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Former Almaty Mayor, Wife -- Wanted On Corruption Charges -- Given Asylum In Switzerland


Viktor Khrapunov

Former Almaty Mayor Viktor Khrapunov and his wife, Leila Khrapunova, both sentenced to lengthy prison terms in absentia in Kazakhstan on corruption charges that they have rejected as politically motivated, have been granted asylum in Switzerland.

Switzerland's Federal Administrative Court (FAC) issued a statement on January 7 saying that the decision to provide asylum to "a Kazakh couple who are now divorced" was made because the two "who previously held high-ranking positions in the Kazakh regime, are at risk of being subject to unfair criminal proceedings if they return to the country."

"This couple therefore has a special profile which would put them at particular risk were they to return to the country. For this reason, the FAC rules that asylum must be granted to these people. These judgments are final and may not be appealed to the Federal Supreme Court."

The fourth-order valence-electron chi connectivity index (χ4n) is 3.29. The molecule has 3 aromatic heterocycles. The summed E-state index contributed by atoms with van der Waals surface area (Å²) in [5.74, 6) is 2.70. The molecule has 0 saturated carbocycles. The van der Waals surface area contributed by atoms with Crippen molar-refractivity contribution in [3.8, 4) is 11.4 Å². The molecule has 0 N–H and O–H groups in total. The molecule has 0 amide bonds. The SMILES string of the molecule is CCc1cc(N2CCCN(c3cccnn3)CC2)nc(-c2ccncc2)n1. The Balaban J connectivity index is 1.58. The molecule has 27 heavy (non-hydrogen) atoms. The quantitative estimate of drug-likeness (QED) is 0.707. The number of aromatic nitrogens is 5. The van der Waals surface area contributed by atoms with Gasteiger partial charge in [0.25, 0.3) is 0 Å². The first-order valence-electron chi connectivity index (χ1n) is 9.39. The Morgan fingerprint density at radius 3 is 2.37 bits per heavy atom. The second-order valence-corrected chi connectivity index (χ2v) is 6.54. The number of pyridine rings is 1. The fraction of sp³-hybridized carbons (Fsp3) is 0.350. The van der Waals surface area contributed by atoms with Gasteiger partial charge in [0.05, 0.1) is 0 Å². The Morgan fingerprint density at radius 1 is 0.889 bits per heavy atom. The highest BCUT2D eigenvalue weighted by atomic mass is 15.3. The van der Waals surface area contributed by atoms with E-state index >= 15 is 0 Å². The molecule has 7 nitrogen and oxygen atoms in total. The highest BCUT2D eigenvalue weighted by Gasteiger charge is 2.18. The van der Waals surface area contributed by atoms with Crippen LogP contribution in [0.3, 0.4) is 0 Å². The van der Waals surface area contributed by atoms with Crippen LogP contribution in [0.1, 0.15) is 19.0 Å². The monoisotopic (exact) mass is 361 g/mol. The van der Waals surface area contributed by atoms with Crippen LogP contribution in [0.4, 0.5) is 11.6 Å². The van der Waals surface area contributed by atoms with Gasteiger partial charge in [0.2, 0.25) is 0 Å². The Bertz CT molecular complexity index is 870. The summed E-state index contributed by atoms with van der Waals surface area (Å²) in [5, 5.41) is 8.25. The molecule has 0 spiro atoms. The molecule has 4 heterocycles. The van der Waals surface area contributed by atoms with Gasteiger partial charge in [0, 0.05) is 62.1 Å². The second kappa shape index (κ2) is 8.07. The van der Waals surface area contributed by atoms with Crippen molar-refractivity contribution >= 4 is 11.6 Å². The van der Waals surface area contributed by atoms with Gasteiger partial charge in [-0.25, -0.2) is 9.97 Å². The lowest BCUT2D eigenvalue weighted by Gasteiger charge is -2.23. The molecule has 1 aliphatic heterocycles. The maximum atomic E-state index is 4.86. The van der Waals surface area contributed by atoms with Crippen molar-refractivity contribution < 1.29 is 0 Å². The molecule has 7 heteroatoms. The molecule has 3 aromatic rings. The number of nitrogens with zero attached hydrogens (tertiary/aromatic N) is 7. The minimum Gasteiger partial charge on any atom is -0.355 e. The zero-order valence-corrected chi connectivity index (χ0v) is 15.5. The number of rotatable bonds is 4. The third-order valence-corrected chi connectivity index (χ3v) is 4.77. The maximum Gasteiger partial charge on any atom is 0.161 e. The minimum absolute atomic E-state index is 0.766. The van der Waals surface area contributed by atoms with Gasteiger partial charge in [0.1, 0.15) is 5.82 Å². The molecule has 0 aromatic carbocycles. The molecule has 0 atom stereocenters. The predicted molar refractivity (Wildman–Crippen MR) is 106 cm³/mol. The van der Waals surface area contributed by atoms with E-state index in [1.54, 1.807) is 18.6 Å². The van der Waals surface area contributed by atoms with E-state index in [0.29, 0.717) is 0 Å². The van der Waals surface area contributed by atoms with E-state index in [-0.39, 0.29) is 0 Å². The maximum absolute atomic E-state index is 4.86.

Leila Khrapunova confirmed the couple in the FAC statement was her and her husband in a Facebook post on January 7 and that the decision was made on December 29.

Khrapunov was mayor of Almaty from 1997 to 2004. He was later appointed governor of the East Kazakhstan region but was dismissed from that post in 2007 and served for a short time as emergency situations minister.

Khrapunova served as the chairwoman of Kazakhstan’s national television and radio corporation in 1994-95.

Khrapunov and his family moved to Switzerland in 2007 in the wake of a scandal surrounding parcels of land that he was accused of distributed illegally during his tenure as mayor.

In October 2018, a court in Almaty tried the couple in absentia and found them guilty of organizing a criminal group, financial fraud, and bribe-taking.

Khrapunov was also found guilty of abuse of office and of the illegal privatization of property belonging to another person.

The court sentenced Khrapunov to 17 years in prison and his wife to 14 years.

Both have vehemently denied the charges, calling them politically motivated.

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